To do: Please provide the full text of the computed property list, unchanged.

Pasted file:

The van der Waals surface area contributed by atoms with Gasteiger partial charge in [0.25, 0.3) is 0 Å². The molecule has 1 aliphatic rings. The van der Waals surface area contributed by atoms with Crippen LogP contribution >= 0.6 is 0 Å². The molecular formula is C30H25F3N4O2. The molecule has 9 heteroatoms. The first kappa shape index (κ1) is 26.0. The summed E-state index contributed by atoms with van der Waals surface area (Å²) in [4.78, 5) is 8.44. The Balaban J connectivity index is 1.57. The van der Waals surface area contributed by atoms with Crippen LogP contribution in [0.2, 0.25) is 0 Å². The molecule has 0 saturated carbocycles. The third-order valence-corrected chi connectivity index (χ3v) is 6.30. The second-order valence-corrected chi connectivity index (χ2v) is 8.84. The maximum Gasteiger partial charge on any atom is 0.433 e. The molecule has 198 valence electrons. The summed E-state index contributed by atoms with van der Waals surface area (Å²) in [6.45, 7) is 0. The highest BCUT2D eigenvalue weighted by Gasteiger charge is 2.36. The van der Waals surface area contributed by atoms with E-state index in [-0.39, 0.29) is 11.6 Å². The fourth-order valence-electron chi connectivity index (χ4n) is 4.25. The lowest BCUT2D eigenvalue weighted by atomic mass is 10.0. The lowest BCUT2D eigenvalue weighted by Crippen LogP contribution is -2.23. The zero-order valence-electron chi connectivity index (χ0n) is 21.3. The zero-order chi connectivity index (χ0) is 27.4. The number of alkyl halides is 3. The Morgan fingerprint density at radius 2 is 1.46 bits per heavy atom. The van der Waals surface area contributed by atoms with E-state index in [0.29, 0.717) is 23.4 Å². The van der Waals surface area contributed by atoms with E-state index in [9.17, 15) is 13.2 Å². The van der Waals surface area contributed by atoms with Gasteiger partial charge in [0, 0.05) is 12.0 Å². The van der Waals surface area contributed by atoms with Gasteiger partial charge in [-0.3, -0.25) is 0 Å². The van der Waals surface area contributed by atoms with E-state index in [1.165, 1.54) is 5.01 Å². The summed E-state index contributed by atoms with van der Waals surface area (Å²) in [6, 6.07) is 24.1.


The van der Waals surface area contributed by atoms with Gasteiger partial charge in [0.25, 0.3) is 0 Å². The molecule has 1 aliphatic rings. The van der Waals surface area contributed by atoms with Crippen LogP contribution >= 0.6 is 0 Å². The molecular formula is C30H25F3N4O2. The molecule has 9 heteroatoms. The first kappa shape index (κ1) is 26.0. The summed E-state index contributed by atoms with van der Waals surface area (Å²) in [4.78, 5) is 8.44. The Balaban J connectivity index is 1.57. The van der Waals surface area contributed by atoms with Crippen LogP contribution in [0.2, 0.25) is 0 Å². The molecule has 0 saturated carbocycles. The third-order valence-corrected chi connectivity index (χ3v) is 6.30. The second-order valence-corrected chi connectivity index (χ2v) is 8.84. The maximum Gasteiger partial charge on any atom is 0.433 e. The molecule has 198 valence electrons. The summed E-state index contributed by atoms with van der Waals surface area (Å²) in [6.45, 7) is 0. The highest BCUT2D eigenvalue weighted by Gasteiger charge is 2.36. The van der Waals surface area contributed by atoms with E-state index in [-0.39, 0.29) is 11.6 Å². The fourth-order valence-electron chi connectivity index (χ4n) is 4.25. The lowest BCUT2D eigenvalue weighted by atomic mass is 10.0. The lowest BCUT2D eigenvalue weighted by Crippen LogP contribution is -2.23. The zero-order valence-electron chi connectivity index (χ0n) is 21.3. The zero-order chi connectivity index (χ0) is 27.4. The number of alkyl halides is 3. The Morgan fingerprint density at radius 2 is 1.46 bits per heavy atom. The van der Waals surface area contributed by atoms with E-state index in [0.29, 0.717) is 23.4 Å². The van der Waals surface area contributed by atoms with E-state index in [9.17, 15) is 13.2 Å². The van der Waals surface area contributed by atoms with Gasteiger partial charge in [0, 0.05) is 12.0 Å². The van der Waals surface area contributed by atoms with Gasteiger partial charge in [-0.3, -0.25) is 0 Å². The van der Waals surface area contributed by atoms with E-state index in [1.165, 1.54) is 5.01 Å². The summed E-state index contributed by atoms with van der Waals surface area (Å²) in [6, 6.07) is 24.1.